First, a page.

KATHARINE HEPBURN - SHOW BILL SIGNED CIRCA 1970 - HFSID 255525
KATHARINE HEPBURN She signed this playbill from the Mark Hellinger Theatre for the 1970 play Coco Program signed: "Katharine Hepburn", 52p, 5¾x9.
Sale Price $510.00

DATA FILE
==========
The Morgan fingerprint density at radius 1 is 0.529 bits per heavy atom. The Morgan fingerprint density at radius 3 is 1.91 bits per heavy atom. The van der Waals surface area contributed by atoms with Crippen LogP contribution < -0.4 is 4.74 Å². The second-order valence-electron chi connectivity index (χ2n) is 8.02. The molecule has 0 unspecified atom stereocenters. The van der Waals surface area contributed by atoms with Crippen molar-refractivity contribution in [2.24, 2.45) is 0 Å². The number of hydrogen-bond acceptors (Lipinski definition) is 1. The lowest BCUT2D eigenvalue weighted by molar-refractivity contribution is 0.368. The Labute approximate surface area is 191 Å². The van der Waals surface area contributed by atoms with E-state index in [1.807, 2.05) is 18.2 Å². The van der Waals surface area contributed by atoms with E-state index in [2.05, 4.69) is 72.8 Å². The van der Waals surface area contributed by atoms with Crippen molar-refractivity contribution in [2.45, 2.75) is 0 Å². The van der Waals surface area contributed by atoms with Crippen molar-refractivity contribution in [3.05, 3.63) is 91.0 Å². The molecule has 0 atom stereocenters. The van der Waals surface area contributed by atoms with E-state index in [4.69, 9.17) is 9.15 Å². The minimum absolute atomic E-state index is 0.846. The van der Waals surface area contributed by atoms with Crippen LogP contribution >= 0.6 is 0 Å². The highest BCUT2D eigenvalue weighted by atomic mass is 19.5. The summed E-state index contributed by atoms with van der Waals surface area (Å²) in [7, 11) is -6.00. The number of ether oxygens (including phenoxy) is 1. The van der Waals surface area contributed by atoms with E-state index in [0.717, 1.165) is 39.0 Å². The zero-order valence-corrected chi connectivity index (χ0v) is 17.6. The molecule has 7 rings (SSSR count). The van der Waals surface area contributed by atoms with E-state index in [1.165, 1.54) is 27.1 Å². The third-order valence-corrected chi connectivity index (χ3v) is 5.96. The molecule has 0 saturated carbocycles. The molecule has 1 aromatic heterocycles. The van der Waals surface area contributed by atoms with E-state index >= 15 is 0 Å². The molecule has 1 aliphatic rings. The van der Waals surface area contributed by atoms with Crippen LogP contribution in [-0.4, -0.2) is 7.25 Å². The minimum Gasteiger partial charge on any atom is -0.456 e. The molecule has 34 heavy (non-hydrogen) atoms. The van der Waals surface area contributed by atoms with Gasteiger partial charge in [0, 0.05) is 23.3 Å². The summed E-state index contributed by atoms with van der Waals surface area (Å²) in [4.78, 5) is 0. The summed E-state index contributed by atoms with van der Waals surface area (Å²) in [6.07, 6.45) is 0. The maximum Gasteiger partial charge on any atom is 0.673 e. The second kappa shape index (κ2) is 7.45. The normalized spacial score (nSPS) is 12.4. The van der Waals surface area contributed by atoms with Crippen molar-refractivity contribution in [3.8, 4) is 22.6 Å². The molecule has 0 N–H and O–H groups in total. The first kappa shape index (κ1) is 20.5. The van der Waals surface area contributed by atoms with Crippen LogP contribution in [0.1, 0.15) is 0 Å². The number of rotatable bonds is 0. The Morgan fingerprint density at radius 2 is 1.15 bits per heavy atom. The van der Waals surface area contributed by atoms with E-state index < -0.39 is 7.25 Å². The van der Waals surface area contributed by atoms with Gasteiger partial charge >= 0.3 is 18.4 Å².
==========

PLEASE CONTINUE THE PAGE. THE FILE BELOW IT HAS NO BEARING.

KATHARINE HEPBURN She signed this playbill from the Mark Hellinger Theatre for the 1970 play Coco Program signed: "Katharine Hepburn", 52p, 5¾x9. "Playbill" for the Mark Hellinger Theatre, New York, April 1970, for Coco. Stage, screen, and television actress Katharine Hepburn (1907-2003) was nominated for 12 Academy Awards for Best Actress, winning four: Morning Glory (1934), Guess Who's Coming to Dinner (1967), The Lion in Winter (1969) and On Golden Pond (1982). She won an Emmy for Love Among the Ruins (1975). Altogether, she notched 12 Oscar, 5 Emmy and 2 Tony nominations. Like many film actors and actresses, she first broke into show business on the stage, making her first appearances on Broadway in 1928 with roles in Night Hostess and These Days. She returned to Broadway frequently throughout her career, sometimes to rehabilitate her public image. Her final role on Broadway was in the comedy The West Side Waltz (1982), which she starred in. In 1932, she made her first appearance in a film, starring in A Bill of Divorcement alongside John Barrymore. Over the decades, she played opposite most of her era's biggest stars, including Cary Grant, Humphrey Bogart, John Wayne, Laurence Olivier, Henry Fonda, and Spencer Tracy, the latter of whom she made nine films with. Her intimate relationship with Tracy spanned 26 years (until his death in 1967) and is the most famous extramarital affair in the history of Hollywood. Tracy was married to Louise Tracy, but the two had been estranged for years. Later in life, Hepburn starred in several television movies, the last being One Christmas (1994). In 1991, she published an autobiography titled Me: Stories of My Life. To the present day, Hepburn remains a significant cultural icon due to her prolific career and disregard for the Hollywood social scene and its conventions at the time. After she divorced in 1934, she never married again, choosing to live independently for the rest of her life. Her career floundered at times, particularly in the years just before WWII broke out from 1934-1940. This can be partially attributed to her poor relationship with the press, whom she refused to deal with cordially in many cases. She was named the greatest female star in the history of Hollywood by the American Film Institute in 1999, although naturally some disagree with this assessment. Fine condition.
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